Pools & Spas

Gaining an Edge
I've spent a lot of time in the past few years thinking about the things that generate the most interest in what we do as pool builders - and even more time turning those thoughts into designs and effects that meet my customers' desires. Once I started down this path, there was no way to turn back:  There's a market out there at the high end that most pool builders never even approach, and breaking through with these clients takes persistence, skill and talent.  As important, it also takes a willingness to stop looking at pools, spas and waterfeatures in the context of traditions and conventions that just don't line up with the needs or expectations that these customers at the highest levels have these days. These are customers who won't settle for the ordinary.  They won't accept plans that stick
A Classic Restored
With just a few weeks to go before our work was to begin, I took my wife Denise to visit the historic pool at the Biltmore Hotel in Coral Gables.  I wanted to take a long look at what was (and may always be) the largest re-plastering job I'd ever landed. As I stood at the edge of what can truly be described as a huge pool, I actually thought for the first time in my career that I'd bitten off more than I could chew:  The surface of the massive U-shaped pool was in terrible shape and dragged down the hotel's otherwise beautiful decor and landscaping.   Yes, it was the kind of prestige job I'd always wanted, but it only took a few minutes for the enormity of what I had undertaken to
Pebbles, Pozzolons & Polymers
One certainly  emerges from all the discussions that have taken place about swimming pool plaster over the past several years:  The product has had plenty of room for improvement. Among the complaints has been that traditional white-plaster pool finishes simply haven't kept pace with the rising expectations of owners, who increasingly want their pools, spas and waterfeatures to be entirely forgiving when their lifestyles limit the time they can spend on maintenance and upkeep.  In that environment, in fact, traditional
Shaping Perfection
When I talk with prospective customers about hillside installations, more often than not I'll find myself saying "A good foundation deserves a great pool" at some point during our conversations. In fact, I view all of my pools as works of art, whether they're installed on a hillside or on flat land.  The design can be a simple rectangle (which in my opinion are some of the most beautiful pools built) or an elaborate oceanscape with all sorts of bells and whistles.  Regardless of location, style or complexity, I build my pools with first-rate foundations engineered for the specific soil conditions, and I give my clients the best pool I possibly can. As I explained in
As Good as It Looks?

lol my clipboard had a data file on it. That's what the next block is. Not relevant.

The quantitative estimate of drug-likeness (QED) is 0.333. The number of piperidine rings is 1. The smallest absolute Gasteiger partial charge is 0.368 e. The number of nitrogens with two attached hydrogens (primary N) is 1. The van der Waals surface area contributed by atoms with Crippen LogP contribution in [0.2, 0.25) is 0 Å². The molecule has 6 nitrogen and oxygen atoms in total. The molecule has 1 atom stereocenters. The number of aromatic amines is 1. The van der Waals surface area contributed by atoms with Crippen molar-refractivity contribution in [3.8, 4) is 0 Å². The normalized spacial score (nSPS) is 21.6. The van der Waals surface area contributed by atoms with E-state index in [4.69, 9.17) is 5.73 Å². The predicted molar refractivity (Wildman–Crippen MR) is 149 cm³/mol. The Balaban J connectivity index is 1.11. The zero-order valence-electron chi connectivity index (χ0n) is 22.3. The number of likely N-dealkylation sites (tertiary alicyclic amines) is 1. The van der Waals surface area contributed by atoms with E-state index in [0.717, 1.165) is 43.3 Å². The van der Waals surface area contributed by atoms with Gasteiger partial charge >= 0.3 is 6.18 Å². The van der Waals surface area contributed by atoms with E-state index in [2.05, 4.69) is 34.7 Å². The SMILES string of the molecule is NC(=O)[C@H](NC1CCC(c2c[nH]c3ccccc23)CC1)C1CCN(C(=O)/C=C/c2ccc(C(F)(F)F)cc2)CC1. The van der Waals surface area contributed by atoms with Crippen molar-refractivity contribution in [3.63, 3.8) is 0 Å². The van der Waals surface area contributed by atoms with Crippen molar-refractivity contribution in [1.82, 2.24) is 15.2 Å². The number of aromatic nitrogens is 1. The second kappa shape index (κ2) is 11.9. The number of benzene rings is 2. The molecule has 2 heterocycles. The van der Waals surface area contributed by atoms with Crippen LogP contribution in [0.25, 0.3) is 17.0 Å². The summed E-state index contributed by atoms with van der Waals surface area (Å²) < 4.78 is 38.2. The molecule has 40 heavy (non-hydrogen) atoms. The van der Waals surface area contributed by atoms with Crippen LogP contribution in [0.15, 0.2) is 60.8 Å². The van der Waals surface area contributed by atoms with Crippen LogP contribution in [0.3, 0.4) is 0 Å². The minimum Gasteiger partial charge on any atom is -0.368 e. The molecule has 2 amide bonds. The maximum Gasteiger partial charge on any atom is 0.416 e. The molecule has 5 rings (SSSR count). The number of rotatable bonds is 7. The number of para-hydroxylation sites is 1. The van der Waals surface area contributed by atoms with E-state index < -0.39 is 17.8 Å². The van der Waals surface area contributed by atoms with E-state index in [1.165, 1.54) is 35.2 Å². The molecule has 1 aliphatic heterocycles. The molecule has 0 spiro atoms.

How far we've come since the days of the lazy L, the kidney and the rectangle! During the more than 30 years I've been part of the pool industry, I've witnessed mind-boggling advances in the designs of swimming pools, spas and watershapes of all types.  Especially in the past 10 years, the ideas, creativity and workmanship found in residential backyards far surpasses what we saw or even dreamed of 20 or 30 years ago.  Back then, you'd have to go to a movie set or Las Vegas to see the exotic designs we are seeing today. I'd even say that today's designers are turning backyard pool environments into
Classic Rock
If you love rock, New England is a great place to work.  A special combination of geology and the glaciers of the last Ice Age left behind a spectacular legacy of granite formations and scattered countless tons of boulders of all types and descriptions across the landscape from Maine through Massachusetts.   It's the indigenous rock, so it's not too surprising that affluent New Englanders have long chosen granite and other local species to accent their landscaping.  And this is especially true in
Integrity Below Grade
When he was brought in to replace a pool that had failed because of improper construction for the existing soil conditions, David Tisherman knew he’d have to dig deep to come up with a solution – literally. The resulting structural design defines an approach to building in which at least as much thought and care goes into what’s installed beneath a pool or spa as into how the project ultimately will look to the client. Some projects are doomed from the start, and it was pretty obvious when I first laid eyes on what was left of the existing pool that this was one of those cases:  Light-duty construction coupled with a complete lack of consideration of existing soil conditions had resulted in a nightmare for the homeowner – and costly litigation for the contractor. But with every failure comes a chance to succeed, and that’s what we’re working toward in this project, which is about 50% complete as this chapter of the story is being written. Our goal:  taking an utter catastrophe and transforming it to a